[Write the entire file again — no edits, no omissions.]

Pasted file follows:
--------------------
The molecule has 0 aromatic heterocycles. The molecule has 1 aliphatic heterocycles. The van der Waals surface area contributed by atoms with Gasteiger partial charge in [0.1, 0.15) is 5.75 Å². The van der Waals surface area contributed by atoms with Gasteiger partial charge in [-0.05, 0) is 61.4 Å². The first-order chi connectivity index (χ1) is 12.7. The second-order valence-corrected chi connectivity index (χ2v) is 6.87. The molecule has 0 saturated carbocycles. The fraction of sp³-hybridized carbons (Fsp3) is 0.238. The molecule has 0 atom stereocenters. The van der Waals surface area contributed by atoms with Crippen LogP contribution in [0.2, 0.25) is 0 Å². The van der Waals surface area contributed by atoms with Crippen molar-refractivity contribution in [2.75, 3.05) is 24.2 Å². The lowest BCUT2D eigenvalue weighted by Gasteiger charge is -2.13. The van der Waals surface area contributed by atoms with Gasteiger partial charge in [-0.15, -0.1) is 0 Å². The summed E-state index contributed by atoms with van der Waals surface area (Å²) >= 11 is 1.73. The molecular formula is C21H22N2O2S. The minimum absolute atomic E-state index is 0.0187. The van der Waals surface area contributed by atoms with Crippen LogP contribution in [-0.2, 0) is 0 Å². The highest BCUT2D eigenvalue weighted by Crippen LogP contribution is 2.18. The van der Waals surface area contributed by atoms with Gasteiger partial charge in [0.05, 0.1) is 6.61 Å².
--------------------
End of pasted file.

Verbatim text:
The molecule has 0 aromatic heterocycles. The molecule has 1 aliphatic heterocycles. The van der Waals surface area contributed by atoms with Gasteiger partial charge in [0.1, 0.15) is 5.75 Å². The van der Waals surface area contributed by atoms with Gasteiger partial charge in [-0.05, 0) is 61.4 Å². The first-order chi connectivity index (χ1) is 12.7. The second-order valence-corrected chi connectivity index (χ2v) is 6.87. The molecule has 0 saturated carbocycles. The fraction of sp³-hybridized carbons (Fsp3) is 0.238. The molecule has 0 atom stereocenters. The van der Waals surface area contributed by atoms with Crippen LogP contribution in [0.2, 0.25) is 0 Å². The van der Waals surface area contributed by atoms with Crippen molar-refractivity contribution in [2.75, 3.05) is 24.2 Å². The lowest BCUT2D eigenvalue weighted by Gasteiger charge is -2.13. The van der Waals surface area contributed by atoms with Gasteiger partial charge in [-0.15, -0.1) is 0 Å². The summed E-state index contributed by atoms with van der Waals surface area (Å²) >= 11 is 1.73. The molecular formula is C21H22N2O2S. The minimum absolute atomic E-state index is 0.0187. The van der Waals surface area contributed by atoms with Crippen LogP contribution in [-0.2, 0) is 0 Å². The highest BCUT2D eigenvalue weighted by Crippen LogP contribution is 2.18. The van der Waals surface area contributed by atoms with Gasteiger partial charge in [0.05, 0.1) is 6.61 Å².